Charles Petzold is a very cool guy. Of course we've all read his 1998 Programming Windows, the bible of Win32...I was weaned in the original 1990 Programming Windows. I've just finished another offering from Charles. It's called Code. It's absolutely worth it if you can find a copy. If you want to explain to your spouse what you do for a living, get it. If you want to show someone not-to-technical why alternate number bases (hex, binary, etc) are interesting, get it.
I actually wrote 7 chapters of a similar book where I started from the Light Bulb and went up to the modern microprocessor. I shopped it around to various publishers and then scrapped the idea when I discovered Charle's book. He writes with startling clarlity. He starts with morse code and braille and works up through history building and building...past light bulbs, the construction of memory, flip flops, older processors, assembly language...it's just fantastic.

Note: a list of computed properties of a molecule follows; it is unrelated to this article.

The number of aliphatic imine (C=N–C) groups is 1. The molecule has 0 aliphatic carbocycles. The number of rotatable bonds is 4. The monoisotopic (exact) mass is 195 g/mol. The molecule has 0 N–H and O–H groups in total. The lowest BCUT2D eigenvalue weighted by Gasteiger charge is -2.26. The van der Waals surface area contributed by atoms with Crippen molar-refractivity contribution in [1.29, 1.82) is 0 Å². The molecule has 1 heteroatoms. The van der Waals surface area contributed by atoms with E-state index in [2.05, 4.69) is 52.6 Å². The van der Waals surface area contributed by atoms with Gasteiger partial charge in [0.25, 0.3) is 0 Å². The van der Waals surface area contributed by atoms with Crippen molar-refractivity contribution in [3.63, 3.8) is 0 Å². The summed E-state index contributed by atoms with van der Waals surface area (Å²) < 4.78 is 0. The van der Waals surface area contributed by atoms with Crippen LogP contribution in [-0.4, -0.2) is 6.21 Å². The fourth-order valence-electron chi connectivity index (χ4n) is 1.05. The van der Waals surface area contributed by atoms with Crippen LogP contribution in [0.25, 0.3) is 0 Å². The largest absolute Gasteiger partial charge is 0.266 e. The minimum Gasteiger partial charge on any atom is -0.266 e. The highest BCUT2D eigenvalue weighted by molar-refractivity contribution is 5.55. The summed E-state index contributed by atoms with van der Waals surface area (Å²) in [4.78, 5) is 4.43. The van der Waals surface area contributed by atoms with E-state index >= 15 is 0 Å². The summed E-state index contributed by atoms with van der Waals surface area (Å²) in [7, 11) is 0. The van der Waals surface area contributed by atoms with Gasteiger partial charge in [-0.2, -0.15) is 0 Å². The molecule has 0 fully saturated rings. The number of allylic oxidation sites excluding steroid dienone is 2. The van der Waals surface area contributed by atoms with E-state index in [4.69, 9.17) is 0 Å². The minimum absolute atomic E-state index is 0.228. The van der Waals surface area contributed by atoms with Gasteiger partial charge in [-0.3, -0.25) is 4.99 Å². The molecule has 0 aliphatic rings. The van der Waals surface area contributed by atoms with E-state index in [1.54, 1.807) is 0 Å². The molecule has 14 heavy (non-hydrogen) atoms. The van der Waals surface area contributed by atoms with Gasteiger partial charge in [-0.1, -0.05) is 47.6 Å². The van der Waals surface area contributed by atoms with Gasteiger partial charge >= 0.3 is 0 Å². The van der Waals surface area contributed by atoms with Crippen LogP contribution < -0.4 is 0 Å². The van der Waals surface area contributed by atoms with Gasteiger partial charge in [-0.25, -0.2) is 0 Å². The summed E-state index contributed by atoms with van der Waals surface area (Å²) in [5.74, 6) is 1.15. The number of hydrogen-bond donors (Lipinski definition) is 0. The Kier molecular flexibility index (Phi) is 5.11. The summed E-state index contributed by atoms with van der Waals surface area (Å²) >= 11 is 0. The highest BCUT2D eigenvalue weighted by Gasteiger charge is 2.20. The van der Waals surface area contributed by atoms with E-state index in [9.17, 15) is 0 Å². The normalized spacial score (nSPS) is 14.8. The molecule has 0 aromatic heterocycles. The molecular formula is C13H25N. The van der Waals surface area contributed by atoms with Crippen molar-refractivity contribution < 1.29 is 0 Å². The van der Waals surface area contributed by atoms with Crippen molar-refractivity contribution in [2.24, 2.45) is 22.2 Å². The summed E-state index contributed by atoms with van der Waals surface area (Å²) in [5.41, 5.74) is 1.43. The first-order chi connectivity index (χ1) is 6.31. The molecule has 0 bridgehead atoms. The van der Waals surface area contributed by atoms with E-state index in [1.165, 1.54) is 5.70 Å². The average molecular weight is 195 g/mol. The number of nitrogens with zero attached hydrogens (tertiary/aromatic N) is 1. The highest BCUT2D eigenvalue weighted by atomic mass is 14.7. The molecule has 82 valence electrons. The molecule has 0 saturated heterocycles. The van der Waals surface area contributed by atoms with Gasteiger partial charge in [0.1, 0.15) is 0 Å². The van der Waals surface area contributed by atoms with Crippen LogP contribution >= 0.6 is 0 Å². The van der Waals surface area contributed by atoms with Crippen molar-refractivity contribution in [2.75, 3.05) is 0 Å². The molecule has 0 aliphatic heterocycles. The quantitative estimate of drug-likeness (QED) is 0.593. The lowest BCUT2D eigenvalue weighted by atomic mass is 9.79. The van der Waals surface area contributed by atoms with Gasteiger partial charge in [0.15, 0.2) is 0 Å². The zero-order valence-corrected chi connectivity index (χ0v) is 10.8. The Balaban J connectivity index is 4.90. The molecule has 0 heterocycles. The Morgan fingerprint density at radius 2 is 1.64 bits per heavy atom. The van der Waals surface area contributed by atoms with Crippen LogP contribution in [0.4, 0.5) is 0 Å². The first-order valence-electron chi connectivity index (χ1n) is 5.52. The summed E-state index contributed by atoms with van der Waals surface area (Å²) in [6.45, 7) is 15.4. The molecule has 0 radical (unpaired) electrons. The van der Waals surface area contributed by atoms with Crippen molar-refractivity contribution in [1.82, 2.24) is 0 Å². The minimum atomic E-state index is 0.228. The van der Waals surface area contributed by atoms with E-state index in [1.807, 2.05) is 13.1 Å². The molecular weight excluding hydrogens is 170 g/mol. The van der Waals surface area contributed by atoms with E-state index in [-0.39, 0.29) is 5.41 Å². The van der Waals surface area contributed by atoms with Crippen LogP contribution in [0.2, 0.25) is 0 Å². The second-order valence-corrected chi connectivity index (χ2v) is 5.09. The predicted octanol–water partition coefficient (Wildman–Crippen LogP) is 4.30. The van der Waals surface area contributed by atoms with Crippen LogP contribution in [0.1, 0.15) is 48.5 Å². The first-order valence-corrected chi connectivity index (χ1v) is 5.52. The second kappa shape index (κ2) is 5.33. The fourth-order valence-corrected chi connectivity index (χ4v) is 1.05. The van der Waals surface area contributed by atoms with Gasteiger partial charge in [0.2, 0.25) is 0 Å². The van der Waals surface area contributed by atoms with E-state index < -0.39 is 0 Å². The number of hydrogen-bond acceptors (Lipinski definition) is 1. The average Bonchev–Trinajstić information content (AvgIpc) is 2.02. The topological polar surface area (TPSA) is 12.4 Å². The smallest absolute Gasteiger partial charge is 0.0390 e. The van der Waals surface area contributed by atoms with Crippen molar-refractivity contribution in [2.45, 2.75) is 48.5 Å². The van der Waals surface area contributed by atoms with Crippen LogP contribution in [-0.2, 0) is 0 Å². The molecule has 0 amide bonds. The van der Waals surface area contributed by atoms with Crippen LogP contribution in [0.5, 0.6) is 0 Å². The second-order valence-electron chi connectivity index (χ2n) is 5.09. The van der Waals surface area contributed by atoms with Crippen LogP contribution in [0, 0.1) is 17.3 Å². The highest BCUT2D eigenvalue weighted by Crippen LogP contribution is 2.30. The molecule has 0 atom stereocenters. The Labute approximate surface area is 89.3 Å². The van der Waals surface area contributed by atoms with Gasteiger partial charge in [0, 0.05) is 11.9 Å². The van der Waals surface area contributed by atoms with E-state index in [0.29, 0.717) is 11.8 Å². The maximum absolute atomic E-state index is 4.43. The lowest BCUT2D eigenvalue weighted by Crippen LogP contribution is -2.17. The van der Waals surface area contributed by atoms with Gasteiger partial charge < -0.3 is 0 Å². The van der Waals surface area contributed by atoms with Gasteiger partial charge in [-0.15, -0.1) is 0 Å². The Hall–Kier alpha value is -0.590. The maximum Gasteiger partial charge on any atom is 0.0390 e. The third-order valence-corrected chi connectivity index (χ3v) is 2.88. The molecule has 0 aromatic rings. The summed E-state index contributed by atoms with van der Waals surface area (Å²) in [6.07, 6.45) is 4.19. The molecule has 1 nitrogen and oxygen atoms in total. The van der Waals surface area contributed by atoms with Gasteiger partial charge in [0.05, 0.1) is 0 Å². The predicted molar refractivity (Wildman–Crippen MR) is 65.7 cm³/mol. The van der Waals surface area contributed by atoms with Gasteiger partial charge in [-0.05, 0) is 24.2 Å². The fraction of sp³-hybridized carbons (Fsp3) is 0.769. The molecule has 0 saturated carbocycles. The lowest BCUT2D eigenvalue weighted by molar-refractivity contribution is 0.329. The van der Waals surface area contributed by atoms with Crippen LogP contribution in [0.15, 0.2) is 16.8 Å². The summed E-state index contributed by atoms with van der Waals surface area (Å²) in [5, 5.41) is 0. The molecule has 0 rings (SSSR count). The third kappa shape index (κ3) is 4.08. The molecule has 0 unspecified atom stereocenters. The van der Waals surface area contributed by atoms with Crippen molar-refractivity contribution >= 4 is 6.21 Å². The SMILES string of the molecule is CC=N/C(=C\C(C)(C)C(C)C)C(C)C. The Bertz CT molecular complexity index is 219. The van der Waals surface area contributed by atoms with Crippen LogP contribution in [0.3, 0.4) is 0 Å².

This book should really be required reading in any CS101 class. Hell, I'd make it required reading for High School Seniors. It can "fill in the gap" for some many technology questions. So many people take technology for granted...it just works. I'm surprised at how few people ask "Why." My kids will read this book...I have no kids, so as soon as they are born...and learn to read.
Scott Hanselman is a former professor, former Chief Architect in finance, now speaker, consultant, father, diabetic, and Microsoft employee. I am a failed stand-up comic, a cornrower, and a book author.
Disclaimer: The opinions expressed herein are my own personal opinions and do not represent my employer's view in any way.